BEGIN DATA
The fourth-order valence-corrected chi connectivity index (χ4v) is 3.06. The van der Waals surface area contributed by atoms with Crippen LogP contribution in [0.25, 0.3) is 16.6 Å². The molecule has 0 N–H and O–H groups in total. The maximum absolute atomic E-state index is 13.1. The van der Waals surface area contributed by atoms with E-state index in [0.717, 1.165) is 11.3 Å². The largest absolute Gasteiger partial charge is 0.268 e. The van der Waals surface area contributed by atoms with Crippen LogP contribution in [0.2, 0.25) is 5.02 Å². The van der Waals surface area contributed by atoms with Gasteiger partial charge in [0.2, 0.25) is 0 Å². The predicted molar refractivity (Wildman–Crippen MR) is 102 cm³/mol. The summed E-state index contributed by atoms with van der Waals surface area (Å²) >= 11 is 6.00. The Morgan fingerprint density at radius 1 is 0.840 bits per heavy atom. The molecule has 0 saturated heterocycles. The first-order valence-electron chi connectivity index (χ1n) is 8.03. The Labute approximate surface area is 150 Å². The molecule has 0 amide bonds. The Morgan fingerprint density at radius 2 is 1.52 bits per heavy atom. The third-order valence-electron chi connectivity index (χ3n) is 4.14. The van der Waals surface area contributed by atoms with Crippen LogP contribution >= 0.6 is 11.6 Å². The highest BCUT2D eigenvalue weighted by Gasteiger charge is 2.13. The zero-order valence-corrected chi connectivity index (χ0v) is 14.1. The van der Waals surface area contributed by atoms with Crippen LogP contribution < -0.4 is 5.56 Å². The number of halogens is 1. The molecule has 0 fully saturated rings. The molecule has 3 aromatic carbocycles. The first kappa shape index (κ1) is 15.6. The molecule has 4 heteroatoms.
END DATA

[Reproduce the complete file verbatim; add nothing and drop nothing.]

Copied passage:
The fourth-order valence-corrected chi connectivity index (χ4v) is 3.06. The van der Waals surface area contributed by atoms with Crippen LogP contribution in [0.25, 0.3) is 16.6 Å². The molecule has 0 N–H and O–H groups in total. The maximum absolute atomic E-state index is 13.1. The van der Waals surface area contributed by atoms with E-state index in [0.717, 1.165) is 11.3 Å². The largest absolute Gasteiger partial charge is 0.268 e. The van der Waals surface area contributed by atoms with Crippen LogP contribution in [0.2, 0.25) is 5.02 Å². The van der Waals surface area contributed by atoms with Gasteiger partial charge in [0.2, 0.25) is 0 Å². The predicted molar refractivity (Wildman–Crippen MR) is 102 cm³/mol. The summed E-state index contributed by atoms with van der Waals surface area (Å²) >= 11 is 6.00. The Morgan fingerprint density at radius 1 is 0.840 bits per heavy atom. The molecule has 0 saturated heterocycles. The first-order valence-electron chi connectivity index (χ1n) is 8.03. The Labute approximate surface area is 150 Å². The molecule has 0 amide bonds. The Morgan fingerprint density at radius 2 is 1.52 bits per heavy atom. The third-order valence-electron chi connectivity index (χ3n) is 4.14. The van der Waals surface area contributed by atoms with Crippen LogP contribution >= 0.6 is 11.6 Å². The highest BCUT2D eigenvalue weighted by Gasteiger charge is 2.13. The zero-order valence-corrected chi connectivity index (χ0v) is 14.1. The van der Waals surface area contributed by atoms with Crippen LogP contribution < -0.4 is 5.56 Å². The number of halogens is 1. The molecule has 0 fully saturated rings. The molecule has 3 aromatic carbocycles. The first kappa shape index (κ1) is 15.6. The molecule has 4 heteroatoms.